# Bubble Sort

Why did the bubble sort algorithm go to therapy? Because it had too many issues to sort out one at a time!

**What is Bubble Sort?**

**What is Bubble Sort?**

Bubble Sort is a straightforward, comparison-based sorting algorithm. It repeatedly steps through the list, compares adjacent elements, and swaps them if they are in the wrong order. The pass through the list is repeated until no swaps are needed, indicating that the list is sorted. Bubble Sort is named for the way smaller elements "bubble" to the top of the list during each pass.

**How does it work?**

**How does it work?**

Here's a step-by-step explanation of how Bubble Sort works:

Start at the beginning of the list.

Compare the first two elements. If the first element is larger than the second, swap them.

Move to the next pair of elements and repeat the comparison and swapping process.

Continue this process until you reach the end of the list.

Repeat steps 1-4 for each element in the list, one pass at a time.

After each pass, the largest unsorted element will have "bubbled up" to the end of the list.

Repeat the process for the remaining unsorted elements until no swaps are needed, indicating that the list is sorted.

Bubble Sort is relatively simple to implement but not very efficient, especially for large datasets. It has a worst-case and average time complexity of O(n^2), making it less suitable for sorting large lists compared to more efficient sorting algorithms like Quick Sort or Merge Sort.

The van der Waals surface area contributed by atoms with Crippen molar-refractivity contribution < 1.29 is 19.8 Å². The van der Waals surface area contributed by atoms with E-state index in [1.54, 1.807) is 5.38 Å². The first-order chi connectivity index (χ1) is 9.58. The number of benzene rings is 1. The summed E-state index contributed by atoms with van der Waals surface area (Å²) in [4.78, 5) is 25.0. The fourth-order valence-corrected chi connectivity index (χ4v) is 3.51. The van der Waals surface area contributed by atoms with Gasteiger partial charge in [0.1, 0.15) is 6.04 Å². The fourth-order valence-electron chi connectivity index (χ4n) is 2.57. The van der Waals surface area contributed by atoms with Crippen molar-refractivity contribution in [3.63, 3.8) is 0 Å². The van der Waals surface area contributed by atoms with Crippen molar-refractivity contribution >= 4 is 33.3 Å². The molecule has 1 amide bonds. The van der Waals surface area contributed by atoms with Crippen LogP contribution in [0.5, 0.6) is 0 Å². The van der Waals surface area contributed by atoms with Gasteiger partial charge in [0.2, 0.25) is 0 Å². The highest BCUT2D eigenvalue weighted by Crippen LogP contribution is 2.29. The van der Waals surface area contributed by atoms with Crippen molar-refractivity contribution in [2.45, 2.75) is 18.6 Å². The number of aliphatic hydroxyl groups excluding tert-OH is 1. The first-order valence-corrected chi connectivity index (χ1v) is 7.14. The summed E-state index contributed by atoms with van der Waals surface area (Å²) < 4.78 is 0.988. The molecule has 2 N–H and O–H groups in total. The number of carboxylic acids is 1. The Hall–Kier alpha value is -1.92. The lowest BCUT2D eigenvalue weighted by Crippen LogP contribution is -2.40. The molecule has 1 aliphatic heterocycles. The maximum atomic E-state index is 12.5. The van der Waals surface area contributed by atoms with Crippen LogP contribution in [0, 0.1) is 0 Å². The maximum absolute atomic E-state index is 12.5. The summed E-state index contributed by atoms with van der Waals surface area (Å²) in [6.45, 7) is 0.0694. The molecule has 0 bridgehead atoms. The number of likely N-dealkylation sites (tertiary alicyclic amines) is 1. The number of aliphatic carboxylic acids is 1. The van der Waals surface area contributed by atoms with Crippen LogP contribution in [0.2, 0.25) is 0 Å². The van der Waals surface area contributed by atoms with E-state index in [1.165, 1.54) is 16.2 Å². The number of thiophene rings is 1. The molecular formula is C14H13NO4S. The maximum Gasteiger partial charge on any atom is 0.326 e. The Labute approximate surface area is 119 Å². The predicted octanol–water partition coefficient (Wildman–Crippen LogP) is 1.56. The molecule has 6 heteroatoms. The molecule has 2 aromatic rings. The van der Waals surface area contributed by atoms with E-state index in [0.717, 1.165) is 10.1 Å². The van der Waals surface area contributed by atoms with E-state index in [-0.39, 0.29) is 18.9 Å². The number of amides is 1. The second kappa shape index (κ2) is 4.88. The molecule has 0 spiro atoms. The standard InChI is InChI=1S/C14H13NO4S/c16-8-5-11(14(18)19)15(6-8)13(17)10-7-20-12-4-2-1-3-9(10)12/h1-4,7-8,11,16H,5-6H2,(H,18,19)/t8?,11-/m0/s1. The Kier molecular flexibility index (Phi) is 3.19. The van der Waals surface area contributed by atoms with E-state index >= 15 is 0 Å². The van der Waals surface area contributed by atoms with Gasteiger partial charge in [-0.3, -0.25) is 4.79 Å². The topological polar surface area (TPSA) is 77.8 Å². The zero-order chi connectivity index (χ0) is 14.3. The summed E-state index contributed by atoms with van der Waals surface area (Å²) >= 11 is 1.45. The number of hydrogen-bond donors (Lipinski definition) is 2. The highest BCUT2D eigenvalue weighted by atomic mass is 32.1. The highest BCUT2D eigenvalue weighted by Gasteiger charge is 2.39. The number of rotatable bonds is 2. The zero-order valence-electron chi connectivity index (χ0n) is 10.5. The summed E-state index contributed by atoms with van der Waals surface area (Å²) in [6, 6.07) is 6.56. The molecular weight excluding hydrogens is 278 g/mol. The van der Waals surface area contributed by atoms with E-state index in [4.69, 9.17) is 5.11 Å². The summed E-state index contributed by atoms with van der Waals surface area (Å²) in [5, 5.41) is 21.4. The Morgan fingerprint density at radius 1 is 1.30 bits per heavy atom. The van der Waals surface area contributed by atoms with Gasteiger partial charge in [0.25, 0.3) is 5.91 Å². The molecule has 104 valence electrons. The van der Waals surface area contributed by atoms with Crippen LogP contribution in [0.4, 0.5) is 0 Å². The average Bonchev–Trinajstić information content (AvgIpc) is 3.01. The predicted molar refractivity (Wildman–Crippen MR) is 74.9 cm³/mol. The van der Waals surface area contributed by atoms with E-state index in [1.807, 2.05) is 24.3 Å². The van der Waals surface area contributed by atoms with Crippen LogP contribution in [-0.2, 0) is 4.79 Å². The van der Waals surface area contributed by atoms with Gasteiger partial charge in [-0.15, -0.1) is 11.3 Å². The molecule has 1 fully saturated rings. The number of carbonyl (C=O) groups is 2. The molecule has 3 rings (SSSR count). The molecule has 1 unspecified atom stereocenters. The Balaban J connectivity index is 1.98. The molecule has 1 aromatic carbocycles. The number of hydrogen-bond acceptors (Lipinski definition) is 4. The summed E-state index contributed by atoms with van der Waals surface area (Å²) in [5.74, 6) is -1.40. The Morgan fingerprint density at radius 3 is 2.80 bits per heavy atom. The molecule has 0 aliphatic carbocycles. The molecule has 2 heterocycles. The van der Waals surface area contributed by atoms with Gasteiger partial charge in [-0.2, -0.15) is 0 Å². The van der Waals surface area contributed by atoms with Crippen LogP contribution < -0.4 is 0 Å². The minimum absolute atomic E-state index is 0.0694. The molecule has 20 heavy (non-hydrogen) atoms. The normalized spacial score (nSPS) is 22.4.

**Bubble Sort Code in Java:**

**Bubble Sort Code in Java:**

**Bubble Sort Code in C:**

**Bubble Sort Code in C:**

**Time and Space Complexity Analysis**

**Time and Space Complexity Analysis**

The time complexity of Bubble Sort can be expressed mathematically as follows:

Let n be the number of elements in the array to be sorted.

In the worst case, Bubble Sort makes n - 1 passes through the entire array. In each pass, it compares and possibly swaps adjacent elements.

In the first pass, it compares n - 1 pairs of elements.

In the second pass, it compares n - 2 pairs.

In the third pass, it compares n - 3 pairs.

...

In the (n-1)-th pass, it compares 1 pair.

The total number of comparisons in the worst case can be calculated as the sum of the first (n-1) natural numbers, which is given by the formula:

$(1 + 2 + 3 + ... + (n-1) = \frac{n \cdot (n-1)}{2})$

So, in the worst case, the number of comparisons made by Bubble Sort is approximately:

$(\frac{n \cdot (n-1)}{2})$

Therefore, the worst-case time complexity of Bubble Sort can be mathematically expressed as:

$(T(n) = \frac{n \cdot (n-1)}{2} \approx \frac{n^2}{2})$

Asymptotically, the worst-case time complexity of Bubble Sort is O(n^2), which indicates that its performance degrades quadratically with the size of the input array. This makes Bubble Sort inefficient for large datasets compared to more efficient sorting algorithms like Quick Sort or Merge Sort, which have better average and worst-case time complexities.

So, the time complexity of Bubble sort is:

Worst-case: O(n^2)

Average-case: O(n^2)

Best-case (with optimized version): O(n)

And the space complexity: O(1) (in-place sorting, no additional memory required)

Again, Bubble Sort is primarily used for educational purposes and is not recommended for sorting large datasets due to its quadratic time complexity.

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